How did you go about creating the atmosphere of the piece?
MH: We tried to do a beat of character tension, followed by narrative plot tension and it’s an interesting dynamic between the two of those. In a way, it’s part of the modus operandi of the monster that it affects people’s emotions or perceptions of how they think about people. So that gave us a sort of tag team between the character tension and the physical drama. That’s what we tried to build as a baseline, those two things underplaying with each other to a crescendo at the end where they’re both in effect of each other. Otherwise you can’t sustain that level of ‘ooo, I’m in the dark, what’s behind me’ for a whole 80 minutes.
Talking about balance, how was the experience of working together collaboratively on a feature film?
MA: It’s been fantastic, a true collaboration in every sense of the word. We’ve learned each other’s strengths and when to let someone run with something and when to put our heads together on something and have a heated debate then come to a constructive conclusion.
MH: Lots of heated debates, lots of argument but a fundamental agreement on the direction of travel and I think that’s healthy. We’re both pretty opinionated. Michael’s extremely good at getting decisions made, whereas I might vacillate a little bit more, but I think that’s good. It keeps us moving.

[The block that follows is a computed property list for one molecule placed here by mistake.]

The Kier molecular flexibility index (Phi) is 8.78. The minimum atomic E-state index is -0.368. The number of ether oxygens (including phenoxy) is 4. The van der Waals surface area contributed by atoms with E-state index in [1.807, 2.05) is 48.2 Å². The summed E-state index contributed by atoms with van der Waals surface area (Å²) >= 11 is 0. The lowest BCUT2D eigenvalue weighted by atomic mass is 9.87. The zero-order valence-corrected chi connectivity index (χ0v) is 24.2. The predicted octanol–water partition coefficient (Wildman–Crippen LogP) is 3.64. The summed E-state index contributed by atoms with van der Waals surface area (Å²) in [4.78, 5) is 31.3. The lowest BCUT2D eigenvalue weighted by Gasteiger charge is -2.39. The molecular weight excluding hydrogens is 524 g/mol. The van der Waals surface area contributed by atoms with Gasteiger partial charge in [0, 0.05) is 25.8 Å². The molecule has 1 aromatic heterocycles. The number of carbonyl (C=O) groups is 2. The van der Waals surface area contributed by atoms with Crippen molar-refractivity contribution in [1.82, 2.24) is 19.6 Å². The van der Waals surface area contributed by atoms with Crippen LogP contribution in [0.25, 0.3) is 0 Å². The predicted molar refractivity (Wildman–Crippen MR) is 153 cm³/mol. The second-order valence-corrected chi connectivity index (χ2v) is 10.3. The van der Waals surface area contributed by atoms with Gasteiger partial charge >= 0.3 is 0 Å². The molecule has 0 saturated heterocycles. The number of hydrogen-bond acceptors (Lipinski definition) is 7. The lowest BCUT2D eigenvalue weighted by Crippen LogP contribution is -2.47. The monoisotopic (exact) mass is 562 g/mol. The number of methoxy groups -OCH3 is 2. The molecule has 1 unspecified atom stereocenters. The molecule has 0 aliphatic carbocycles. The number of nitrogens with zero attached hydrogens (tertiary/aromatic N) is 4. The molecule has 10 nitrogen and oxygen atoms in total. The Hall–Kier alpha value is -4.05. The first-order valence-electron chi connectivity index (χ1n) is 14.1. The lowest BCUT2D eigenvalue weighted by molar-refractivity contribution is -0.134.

The start of the film originally told the story of what happens at the end, so what was behind the decision to remove that structure?
MH: One of the driving factors for the change at the beginning was that we thought do we really need that? It’s a bit like using a sledgehammer to nail it to the wall. My feeling is that it was a confidence thing. Coming into it, if you nail that to the wall, then it gives you a foundation for the character-based stuff in the first 20-25 minutes to be imbued with a certain weight because the question in your mind is how do they go from happy-go-lucky to dead. The question was whether we actually needed to do that and until we started to get the reaction to the film, it’s hard to judge and that’s why we sort of now take a different course to throttle back on it.
A lot of found-footage films do start in a similar way, so was it also a conscious choice to be different from what has come before?